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Discussion Starter · #1 ·
Hello all! So I'm not new to vintage motorcycles, but this is my first time working on an old Honda.

I recently bought a 1974 cb450. I'm in the middle of a full restoration of my 1975 rd350, but wanted something to cruise around on while the weather is nice. Found a nice guy nearby with what I was led to believe to be a turn key cb450. After riding it about half an hour home, I found a gaping oil leak at the cylinder base.

A little annoyed but still optimistic, I tried retorquing the head bolts. The leak still persisted. So, seeing as it also burned a little oil, I decided to pull the motor and referesh the top end.

So far I've managed to replace the points, hone the cylinders, lap the valves, clean off all of that obnoxious carbon and clean out the oil slinger (which looks like it had never been touched).

Tragedy struck when I went to replace the piston rings, only to find that they were a rather unusual size. Looks as though they were bored out 3mm over (through the help of this forum I sourced some nos rings that should fit). I'm not quite sure whether this was for performance improvement or they just kept oversizing their pistons. Any input on this would be greatly appreciated.

Anyways, I've still got a little work to do on the electrical. The previous owner doesn't seem to be to capable with a soldering iron. As well as replacing some more of the ignition components. Then reinstall the motor and get back to riding.

I just want to say what a pleasure it's been working on a Honda. Everything is so we'll thought out. It all just makes sense.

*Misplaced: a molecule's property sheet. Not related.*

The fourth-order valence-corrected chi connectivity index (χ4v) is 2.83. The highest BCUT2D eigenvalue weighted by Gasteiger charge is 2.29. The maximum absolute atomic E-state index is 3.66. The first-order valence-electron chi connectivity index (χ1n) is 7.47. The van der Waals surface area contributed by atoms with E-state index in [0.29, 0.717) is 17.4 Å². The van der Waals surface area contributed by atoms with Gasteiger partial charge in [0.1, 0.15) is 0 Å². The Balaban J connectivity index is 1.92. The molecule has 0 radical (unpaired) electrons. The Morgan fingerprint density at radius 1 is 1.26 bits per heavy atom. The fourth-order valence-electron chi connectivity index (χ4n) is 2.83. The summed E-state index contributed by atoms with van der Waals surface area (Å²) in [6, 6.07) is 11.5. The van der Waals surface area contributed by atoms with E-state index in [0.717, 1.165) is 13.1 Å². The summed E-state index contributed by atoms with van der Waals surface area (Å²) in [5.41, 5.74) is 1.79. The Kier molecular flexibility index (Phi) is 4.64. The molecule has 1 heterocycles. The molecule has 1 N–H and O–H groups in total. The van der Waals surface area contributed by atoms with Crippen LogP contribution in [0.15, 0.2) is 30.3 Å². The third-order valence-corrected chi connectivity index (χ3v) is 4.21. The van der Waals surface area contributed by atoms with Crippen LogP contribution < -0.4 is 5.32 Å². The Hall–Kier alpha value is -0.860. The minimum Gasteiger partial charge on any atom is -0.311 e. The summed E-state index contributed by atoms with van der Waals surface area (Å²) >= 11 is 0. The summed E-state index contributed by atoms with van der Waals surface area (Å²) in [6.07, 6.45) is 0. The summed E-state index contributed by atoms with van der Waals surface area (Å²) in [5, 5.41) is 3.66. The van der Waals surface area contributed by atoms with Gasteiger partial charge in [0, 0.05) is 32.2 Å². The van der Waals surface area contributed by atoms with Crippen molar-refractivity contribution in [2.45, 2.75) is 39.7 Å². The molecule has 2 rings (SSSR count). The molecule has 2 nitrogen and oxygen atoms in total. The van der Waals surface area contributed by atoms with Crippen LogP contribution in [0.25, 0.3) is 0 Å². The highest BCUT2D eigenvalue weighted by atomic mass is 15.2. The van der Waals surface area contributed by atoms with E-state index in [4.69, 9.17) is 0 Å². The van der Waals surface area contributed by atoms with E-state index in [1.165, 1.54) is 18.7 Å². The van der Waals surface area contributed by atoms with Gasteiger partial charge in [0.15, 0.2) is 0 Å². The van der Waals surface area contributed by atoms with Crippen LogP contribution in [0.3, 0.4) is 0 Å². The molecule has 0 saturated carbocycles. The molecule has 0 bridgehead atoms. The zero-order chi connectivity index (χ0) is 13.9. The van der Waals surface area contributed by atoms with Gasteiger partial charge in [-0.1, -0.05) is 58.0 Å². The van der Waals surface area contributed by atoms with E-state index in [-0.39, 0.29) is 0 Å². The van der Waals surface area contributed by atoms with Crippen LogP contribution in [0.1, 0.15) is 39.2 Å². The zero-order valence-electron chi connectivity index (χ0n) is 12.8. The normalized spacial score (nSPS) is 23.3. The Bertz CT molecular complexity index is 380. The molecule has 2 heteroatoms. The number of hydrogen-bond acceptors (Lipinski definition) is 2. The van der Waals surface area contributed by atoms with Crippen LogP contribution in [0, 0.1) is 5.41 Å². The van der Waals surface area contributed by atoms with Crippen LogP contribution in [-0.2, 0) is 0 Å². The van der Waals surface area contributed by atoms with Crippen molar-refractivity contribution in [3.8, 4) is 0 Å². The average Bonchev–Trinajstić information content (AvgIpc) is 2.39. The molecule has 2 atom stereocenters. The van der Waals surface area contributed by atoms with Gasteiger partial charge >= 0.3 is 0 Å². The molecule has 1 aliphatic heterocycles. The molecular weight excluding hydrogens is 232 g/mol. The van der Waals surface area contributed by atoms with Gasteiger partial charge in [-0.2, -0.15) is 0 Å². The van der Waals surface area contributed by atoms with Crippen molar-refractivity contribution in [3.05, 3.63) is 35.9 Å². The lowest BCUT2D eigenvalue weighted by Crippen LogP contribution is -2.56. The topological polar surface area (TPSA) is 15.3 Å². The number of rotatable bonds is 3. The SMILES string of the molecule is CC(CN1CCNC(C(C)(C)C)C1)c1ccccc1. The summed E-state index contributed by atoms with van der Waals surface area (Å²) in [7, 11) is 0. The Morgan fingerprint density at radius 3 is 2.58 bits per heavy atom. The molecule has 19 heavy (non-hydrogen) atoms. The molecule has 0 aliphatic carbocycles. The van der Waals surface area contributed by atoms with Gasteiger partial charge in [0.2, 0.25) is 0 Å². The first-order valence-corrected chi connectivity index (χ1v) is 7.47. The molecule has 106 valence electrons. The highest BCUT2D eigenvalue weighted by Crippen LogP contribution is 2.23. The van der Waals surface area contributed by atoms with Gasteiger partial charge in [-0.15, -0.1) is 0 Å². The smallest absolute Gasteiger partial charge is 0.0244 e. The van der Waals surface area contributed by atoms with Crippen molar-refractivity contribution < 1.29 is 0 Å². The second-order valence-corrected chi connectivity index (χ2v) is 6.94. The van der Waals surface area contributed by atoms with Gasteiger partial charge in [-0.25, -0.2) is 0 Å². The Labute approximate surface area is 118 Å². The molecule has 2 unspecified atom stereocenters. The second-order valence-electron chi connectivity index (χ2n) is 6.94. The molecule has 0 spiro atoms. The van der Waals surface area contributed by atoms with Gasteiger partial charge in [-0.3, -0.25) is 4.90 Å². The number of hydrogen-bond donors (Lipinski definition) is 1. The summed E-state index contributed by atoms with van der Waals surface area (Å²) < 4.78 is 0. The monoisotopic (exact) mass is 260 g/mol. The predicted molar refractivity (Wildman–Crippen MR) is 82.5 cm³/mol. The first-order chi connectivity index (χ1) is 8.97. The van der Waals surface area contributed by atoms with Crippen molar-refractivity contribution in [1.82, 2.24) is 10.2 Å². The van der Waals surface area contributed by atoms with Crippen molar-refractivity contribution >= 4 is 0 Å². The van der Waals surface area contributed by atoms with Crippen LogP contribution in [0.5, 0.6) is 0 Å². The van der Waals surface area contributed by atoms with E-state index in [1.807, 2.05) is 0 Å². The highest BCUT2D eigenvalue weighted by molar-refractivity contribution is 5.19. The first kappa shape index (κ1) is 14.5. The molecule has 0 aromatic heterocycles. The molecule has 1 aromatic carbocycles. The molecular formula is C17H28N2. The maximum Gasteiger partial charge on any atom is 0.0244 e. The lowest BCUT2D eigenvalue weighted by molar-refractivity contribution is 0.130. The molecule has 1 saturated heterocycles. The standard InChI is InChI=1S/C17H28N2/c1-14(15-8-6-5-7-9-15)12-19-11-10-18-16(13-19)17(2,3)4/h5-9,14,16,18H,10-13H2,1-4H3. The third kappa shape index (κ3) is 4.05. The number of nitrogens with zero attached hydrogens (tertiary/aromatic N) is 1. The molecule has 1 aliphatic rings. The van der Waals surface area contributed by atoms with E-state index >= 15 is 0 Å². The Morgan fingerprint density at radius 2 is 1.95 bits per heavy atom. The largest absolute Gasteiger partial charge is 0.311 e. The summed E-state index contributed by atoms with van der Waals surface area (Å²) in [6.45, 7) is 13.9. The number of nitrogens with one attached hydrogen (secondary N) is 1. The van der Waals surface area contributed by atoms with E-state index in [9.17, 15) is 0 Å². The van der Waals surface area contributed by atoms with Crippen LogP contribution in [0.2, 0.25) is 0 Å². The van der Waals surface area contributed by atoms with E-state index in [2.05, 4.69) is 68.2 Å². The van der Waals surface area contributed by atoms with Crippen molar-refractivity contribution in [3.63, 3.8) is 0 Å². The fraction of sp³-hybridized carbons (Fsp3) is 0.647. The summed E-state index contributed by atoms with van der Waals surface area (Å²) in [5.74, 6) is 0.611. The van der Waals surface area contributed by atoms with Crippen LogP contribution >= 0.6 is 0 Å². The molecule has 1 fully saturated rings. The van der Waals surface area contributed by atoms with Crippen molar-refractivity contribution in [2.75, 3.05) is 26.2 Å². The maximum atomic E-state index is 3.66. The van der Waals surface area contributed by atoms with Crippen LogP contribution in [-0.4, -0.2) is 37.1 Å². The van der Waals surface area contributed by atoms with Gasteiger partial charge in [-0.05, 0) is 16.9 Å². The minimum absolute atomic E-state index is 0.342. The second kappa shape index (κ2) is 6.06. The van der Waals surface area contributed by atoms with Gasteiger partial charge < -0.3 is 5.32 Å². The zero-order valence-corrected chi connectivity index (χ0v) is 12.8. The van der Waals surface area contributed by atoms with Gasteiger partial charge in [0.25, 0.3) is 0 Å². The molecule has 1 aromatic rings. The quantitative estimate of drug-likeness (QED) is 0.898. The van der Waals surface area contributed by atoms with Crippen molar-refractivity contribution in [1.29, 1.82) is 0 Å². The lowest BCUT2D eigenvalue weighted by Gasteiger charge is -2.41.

Thanks for reading through my long rambling intro. I look forward to getting to know you guys and learning a little bit more about keeping this old girl running right.
 

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Welcome... did you determine where the oil leak came from? A lot of these engines have been run with loose cam chains for a long time and many have some, if not a lot, of wear in the tunnel area between the cylinders and some have been known to wear through, eventually causing a serious leak. Be sure to look for chain wear areas in the aluminum between the cylinders, both front and back.
 

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That's very good to know. I believe that leak was coming from the oil channels on the left side of the motor. Right where the cylinder meets the crankcase. You could almost watch it drip out. I'm hoping new gaskets and copper washers will take care of the issue.
 

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Was looking at last pic, it looks like it was leaking from cam chain adjuster housing. Just guessing. That chain wear your talking about, is that because of double cams relation being outbound of base? So when there is slack in the chain, it falls outward and saws into case?

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That's very good to know. I believe that leak was coming from the oil channels on the left side of the motor. Right where the cylinder meets the crankcase. You could almost watch it drip out. I'm hoping new gaskets and copper washers will take care of the issue.
The only passage that might be causing it on that side is the far end of the oil gallery under the upper right part of the alternator housing gasket (not the 3 screw timing cover, the big one behind it). There are no oil passages between the upper case and the left side of the cylinder base gasket area, only on the right. I've never seen a copper washer on the 2 right studs leak oil and I've always re-used them. DOHC has nothing to do with the cam chain wear, the 350s do it too when the chain is improperly adjusted or neglected... the slack in the chain is enough to allow it to slap against the cylinder tunnel, usually at the front but I've seen it in the back as well
 
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